"Named remotes": databases of remote commands

The program will read "configuration files" defining IR commands with names. Typically, these corresponds to a consumer electronics device, and its known commands, with a name in plain English, like play. Files in Girr format, Lircd, and CSV files, e.g. from IRDB. These are accessed through URLs, so not only local files can be used, but also, e.g., Internet http resources. See the examples in the supplied configuration file.

A remote is here nothing but a set of commands. It is identified by its name. A command is an IR signal identified by its a name.


As of version 0.1.0, the program is strictly single threaded. Many of the classes are implemented as singleton classes (i.e. can be instantiated only once).

There are three ways of running the program, described next. In the future, more program modes will likely be implemented, as well as multi-threaded operation.

One-shot command mode

A command, including its parameters, can be given at the command line. It will then be executed, and the result printed on standard output. It is possible to give several commands by separating them with a semicolon (";"). Note that the latter must likely be escaped from the shell.

Interactive (Readline) mode

If the program is started without arguments, it goes into interactive mode, reading one line of command, evaluating it, and printing the result to standard out ("read-eval-print"). This continues until the user issues the quit command, or enters the end-of-line (Normally Ctrl-D on Unix/Linux, Ctrl-Z on Msdos/Windows). If Java Readline and Readline Commander are installed, advanced command line editing will be available.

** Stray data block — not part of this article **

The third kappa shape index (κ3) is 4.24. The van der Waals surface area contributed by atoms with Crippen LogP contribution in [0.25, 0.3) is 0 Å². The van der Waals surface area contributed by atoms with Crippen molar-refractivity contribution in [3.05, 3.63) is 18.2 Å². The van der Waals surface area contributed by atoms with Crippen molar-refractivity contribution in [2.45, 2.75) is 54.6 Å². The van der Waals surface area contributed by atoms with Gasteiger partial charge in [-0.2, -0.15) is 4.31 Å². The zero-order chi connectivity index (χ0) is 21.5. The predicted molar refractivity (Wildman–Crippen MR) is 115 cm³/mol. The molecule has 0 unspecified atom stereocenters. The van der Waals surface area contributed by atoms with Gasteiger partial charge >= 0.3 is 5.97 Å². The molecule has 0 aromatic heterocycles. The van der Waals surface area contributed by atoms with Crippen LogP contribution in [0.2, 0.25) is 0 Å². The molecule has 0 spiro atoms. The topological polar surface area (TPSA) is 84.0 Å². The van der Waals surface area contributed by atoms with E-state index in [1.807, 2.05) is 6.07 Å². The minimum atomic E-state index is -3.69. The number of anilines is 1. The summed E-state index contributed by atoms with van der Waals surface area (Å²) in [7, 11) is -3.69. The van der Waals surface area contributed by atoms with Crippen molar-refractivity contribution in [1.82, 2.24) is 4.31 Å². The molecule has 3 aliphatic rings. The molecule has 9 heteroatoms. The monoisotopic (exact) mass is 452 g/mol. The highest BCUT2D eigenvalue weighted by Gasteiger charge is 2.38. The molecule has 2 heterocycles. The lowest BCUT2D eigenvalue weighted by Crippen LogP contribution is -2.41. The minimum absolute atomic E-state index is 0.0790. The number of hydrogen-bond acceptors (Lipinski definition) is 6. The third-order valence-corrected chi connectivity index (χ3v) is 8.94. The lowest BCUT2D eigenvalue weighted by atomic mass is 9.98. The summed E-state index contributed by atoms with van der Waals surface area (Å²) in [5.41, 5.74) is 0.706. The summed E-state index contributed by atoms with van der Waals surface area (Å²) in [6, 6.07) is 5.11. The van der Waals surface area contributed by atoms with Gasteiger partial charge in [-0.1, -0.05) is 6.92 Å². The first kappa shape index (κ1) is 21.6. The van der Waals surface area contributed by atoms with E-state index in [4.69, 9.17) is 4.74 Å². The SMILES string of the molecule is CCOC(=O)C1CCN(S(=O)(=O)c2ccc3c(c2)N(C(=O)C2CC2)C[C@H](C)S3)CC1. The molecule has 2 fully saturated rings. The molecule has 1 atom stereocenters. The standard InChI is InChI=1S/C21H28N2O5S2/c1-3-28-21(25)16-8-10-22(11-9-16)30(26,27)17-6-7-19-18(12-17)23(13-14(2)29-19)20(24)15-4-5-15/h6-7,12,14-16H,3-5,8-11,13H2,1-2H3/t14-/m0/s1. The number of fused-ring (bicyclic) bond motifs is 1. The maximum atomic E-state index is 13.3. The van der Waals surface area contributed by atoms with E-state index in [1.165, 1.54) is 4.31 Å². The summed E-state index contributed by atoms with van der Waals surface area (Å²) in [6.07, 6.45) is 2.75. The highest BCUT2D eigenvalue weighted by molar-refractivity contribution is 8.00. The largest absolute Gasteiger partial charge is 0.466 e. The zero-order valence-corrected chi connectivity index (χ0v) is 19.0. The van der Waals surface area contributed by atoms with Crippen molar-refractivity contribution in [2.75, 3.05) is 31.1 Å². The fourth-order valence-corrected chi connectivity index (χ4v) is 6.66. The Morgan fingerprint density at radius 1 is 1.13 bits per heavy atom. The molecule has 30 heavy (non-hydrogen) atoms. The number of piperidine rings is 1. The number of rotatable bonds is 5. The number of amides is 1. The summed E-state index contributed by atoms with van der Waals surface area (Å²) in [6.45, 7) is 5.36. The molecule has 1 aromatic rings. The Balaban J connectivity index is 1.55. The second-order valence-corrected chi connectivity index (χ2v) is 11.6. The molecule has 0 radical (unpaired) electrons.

TCP server mode

If given the --tcp option, the program will start as TCP server, listening for connections on a given TCP port (default 33333). (To try it out, just use the telnet program.) This will accept a client session on the port, accepting a new one as soon as one has been closed. This is compatible both with the Girs client of IrScrutinizer, and with Lirc, using the experimental version of the Girs driver.


All commands consists of text only. The command name, and in most cases its arguments, can be abbreviated as long as the abbreviation (as prefix) matches exactly one command. All matching of command and arguments are being done case insensitively. Almost all commands return exactly one line. If the command succeeded, but without delivering any useful information, the response is "OK". If the command fails, the response is "ERROR", possibly followed by some more precise error information. If timeout is received, the response is "." (a period). Some command, like remote, deliver a list as answer; these are given as one line, with the list elements separated by white spaces (), except for when they contain white space themselves. In that case, the elements will be enclosed by double quotes (").

Commands can be abbreviated as long as the entered fragments is the prefix of exactly one command.

Next, the currently implemented commands in the standard modules are described:


Without arguments, captures am IR signal using the current default device contained in the variable captureDevice. With an argument, tries to use that as the name of the capturing hardware.